C.W. Hoffman, Jr., United States Magistrate Judge.
This matter is before the Court on Defendants and Third-Party Plaintiffs’ (“Defendants”) Amended Motion to Compel Deposition (#198), filed December 22, 2014. By way of the amended motion, Defendants seek an order requiring non-party Matthew Barnes’ counsel to accept service of a Rule 45 subpoena directed toward Barnes in his individual capacity. Defendants original motion requesting identical relief was denied without prejudice for failure to provide points and authorities in support of the request. See Order (#183) (holding that the general statement that “[Defendants] have the right to subpoena nonparties to give testimony under Fed.R.Civ.P. 45” was inadequate to support the request).
Unfortunately, Defendants amended motion suffers from the same defect. In every respect, the amended motion is identical to the original motion with the exception of the addition of the following: “A party may depose any person who has knowledge of relevant facts. Fed.R.Civ.P. 30. If the deponent is a non-party and is refusing to make themselves available, their attendance may be compelled by subpoena under Rule 45.” Amended Motion (#198) at 3:10-14 (emphasis in original). The foregoing “authority” in no way supports the notion that a Rule 45 subpoena directed toward a non-party may be served on the non-party’s attorney whether by agreement or otherwise. The overwhelming authority of case law within the Ninth Circuit establishes that personal service of a Rule 45 subpoena is required.
Federal Rule of Civil Procedure 45 governs subpoenas issued to third parties. A Rule 45 subpoena is required to obtain testimony or documents from one who is not a party to the action or controlled by a party to the action. Rule 45, in pertinent part, provides: “Serving a subpoena requires delivering a copy to the named person[.]” Fed.R.Civ.P. 45(b). “Service of a subpoena must be made by personally delivering a copy of the subpoena to the person being served and there is no substitute service.” Newell v. County of San Diego, 2013 WL 4774767 *2 (S.D. Cal). Most courts interpret the term “delivering” in Rule 45 to require personal service. Prescott v. County of Stanislaus, 2012 WL 10617 (E.D. Cal.). In Prescott, the court noted that “[t]hough the Ninth Circuit has not issued a published opinion on this topic, more than a decade ago, in Chima v. United States Dept. of Defense, 23 Fed.Appx. 721 at *6-7 (9th Cir. 2001), the Court issued an unpublished decision affirming a trial court’s refusal to compel compliance with subpoena that was served by mail.” Prescott, 2012 WL 10617 at *3; see also Alexander v. California Dept. of Corrections, 2011 WL 104767 (E.D. Cal.) (the requirement for personal service under Rule 45 is based on a “longstanding interpretation of Rule 45"); Edwards v. Las Vegas Metropolitan Police Dept., 2014 WL 7012436 (D. Nev.) (personal service of a Rule 45 is required under Rule 45(b)); Johnson v. Cheryl, 2013 WL 129383 (D. Nev.) (same).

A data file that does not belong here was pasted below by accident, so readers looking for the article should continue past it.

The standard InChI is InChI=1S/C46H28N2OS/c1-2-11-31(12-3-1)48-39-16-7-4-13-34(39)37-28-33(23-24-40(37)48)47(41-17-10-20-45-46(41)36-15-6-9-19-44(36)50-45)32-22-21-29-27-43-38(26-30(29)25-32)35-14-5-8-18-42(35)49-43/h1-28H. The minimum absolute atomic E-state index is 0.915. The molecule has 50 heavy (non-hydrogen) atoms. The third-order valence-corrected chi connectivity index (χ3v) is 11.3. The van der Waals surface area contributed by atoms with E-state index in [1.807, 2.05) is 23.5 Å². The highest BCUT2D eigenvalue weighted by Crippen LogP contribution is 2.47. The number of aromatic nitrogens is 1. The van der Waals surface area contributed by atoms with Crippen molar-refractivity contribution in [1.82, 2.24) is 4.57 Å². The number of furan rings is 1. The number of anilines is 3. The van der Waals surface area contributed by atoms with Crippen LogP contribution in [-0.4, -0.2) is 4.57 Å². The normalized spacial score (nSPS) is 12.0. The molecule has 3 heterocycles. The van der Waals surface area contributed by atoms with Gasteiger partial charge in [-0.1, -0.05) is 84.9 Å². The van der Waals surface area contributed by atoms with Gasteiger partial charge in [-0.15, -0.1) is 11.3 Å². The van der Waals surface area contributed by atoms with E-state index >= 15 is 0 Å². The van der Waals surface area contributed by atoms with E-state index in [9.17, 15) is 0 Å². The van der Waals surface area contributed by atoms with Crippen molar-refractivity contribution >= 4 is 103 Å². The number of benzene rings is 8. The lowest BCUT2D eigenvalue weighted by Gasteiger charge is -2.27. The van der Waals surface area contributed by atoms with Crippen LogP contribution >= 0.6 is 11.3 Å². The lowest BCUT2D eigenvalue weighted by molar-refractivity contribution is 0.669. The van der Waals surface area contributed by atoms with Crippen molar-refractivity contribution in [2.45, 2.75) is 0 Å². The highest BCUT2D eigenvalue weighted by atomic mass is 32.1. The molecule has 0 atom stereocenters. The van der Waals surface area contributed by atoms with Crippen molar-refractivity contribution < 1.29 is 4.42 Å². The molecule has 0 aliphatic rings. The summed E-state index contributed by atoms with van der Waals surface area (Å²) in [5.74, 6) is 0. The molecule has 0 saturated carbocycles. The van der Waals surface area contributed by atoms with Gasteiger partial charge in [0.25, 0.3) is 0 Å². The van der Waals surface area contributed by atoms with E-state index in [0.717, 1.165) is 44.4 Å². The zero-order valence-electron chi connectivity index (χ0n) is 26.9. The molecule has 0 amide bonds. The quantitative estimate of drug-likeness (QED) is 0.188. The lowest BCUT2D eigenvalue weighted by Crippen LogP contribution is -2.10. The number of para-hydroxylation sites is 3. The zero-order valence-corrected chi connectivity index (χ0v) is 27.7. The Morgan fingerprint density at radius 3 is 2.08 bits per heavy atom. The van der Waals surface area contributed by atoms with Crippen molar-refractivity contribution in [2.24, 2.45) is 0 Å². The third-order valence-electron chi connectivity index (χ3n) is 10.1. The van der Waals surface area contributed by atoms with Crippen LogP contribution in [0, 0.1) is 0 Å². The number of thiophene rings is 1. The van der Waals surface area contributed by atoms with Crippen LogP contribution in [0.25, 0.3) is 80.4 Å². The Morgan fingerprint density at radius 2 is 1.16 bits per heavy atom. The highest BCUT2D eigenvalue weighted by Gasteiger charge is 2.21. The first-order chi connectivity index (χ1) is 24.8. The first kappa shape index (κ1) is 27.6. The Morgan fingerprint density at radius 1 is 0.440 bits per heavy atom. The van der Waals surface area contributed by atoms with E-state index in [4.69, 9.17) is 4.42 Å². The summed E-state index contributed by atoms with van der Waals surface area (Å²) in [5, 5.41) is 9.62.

Despite the overwhelming authority within the Ninth Circuit that personal service of a Rule 45 subpoena is required, Defendants have, again, failed to provide any authority for the proposition that the court can compel an attorney to accept service of a Rule 45 subpoena on behalf of nonparty. To the extent there is any authority in support of such a proposition, it is not the job of the Court to act as counsel in searching for legal authority or theory where a moving party has failed to do so. United States v. Alcatraz, 2014 WL 3953177 (D. Nev.). The burden of representation lies with the parties, not the Court. Thus, given the absolute failure of Defendants to provide any support for their requested relief, the amended motion to compel will be denied.
Based on the foregoing and good cause appearing, IT IS HEREBY ORDERED that Defendants and Third-Party Plaintiffs’ Amended Motion ...